In character, the Purgatory could be a demonic ploy or a faerie game. You mean: in game, RAW states is exists. Could you provide citation for this?
Let's say the cat experiment had actually been done and the result was a live cat. 50 years down the line when we replay (not repeat) that experiment, we'll use a live cat since that was the result. But that's hindsight for the original actors and, in character, no one can say the cat will be alive until they discover it.
To go back one post, I was very surprised the first time I read that Columbus invented America. With this in mind, any advance, be it technological or spiritual, is an invention.
It can't be crucial for the players to know somthing the characters don't.
If they were to have their characters act on such knowlege the effect in game would ammount to the characters a) doing somthing at complete random that is convieniently correct. b) The characters haveing astounding leaps of logic at just the right time. c) The characters doing somthing that simply does not make sense. d) Taking seemingly senseless risks.
If you let tehm know OOC info just for their peace of mind you simply detract from the roleplaying experience.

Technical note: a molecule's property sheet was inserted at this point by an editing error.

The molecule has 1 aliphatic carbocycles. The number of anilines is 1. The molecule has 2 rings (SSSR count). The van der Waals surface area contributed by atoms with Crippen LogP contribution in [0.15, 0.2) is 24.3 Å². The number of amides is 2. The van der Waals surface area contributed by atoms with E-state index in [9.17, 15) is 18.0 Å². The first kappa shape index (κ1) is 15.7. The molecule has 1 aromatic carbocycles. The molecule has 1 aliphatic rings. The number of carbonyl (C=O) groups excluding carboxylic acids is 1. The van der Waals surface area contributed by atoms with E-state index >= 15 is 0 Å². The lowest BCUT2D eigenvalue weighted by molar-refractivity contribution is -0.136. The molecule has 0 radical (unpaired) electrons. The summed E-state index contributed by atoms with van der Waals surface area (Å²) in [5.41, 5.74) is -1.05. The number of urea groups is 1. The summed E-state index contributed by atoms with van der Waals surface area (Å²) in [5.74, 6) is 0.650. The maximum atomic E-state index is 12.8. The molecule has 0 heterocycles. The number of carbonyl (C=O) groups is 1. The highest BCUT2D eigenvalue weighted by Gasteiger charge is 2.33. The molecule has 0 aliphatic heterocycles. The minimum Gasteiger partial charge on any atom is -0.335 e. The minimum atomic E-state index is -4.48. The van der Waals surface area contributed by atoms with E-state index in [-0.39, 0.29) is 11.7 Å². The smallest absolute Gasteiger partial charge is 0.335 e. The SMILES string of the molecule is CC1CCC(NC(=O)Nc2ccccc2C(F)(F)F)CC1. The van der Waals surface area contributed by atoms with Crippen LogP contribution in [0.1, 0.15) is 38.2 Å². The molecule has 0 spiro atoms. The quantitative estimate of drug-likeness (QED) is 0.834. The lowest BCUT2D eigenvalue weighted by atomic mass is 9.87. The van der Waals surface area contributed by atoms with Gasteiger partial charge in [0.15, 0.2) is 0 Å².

^This appears to be correct based on my catholic raising.
The purgatory bit might be slightly anachronistic but i fail to see how it's really relevent since ya know the being dead thing.
There are lots of critical pieces of player knowledge that the characters don't know but which the players act on.
The players know, for example, that we are starting the roleplaying session now and an Adventure is about to happen. The characters don't.
The players also know that spending too long a time time mucking about on adventures will interfer with Lab projects, and so keep an eye on the in-character time spent in the field in a way that the characters would not.
The players know about breakpoints in advancing Abilities and Arts and so pick the books that the character reads in a way that the character could not.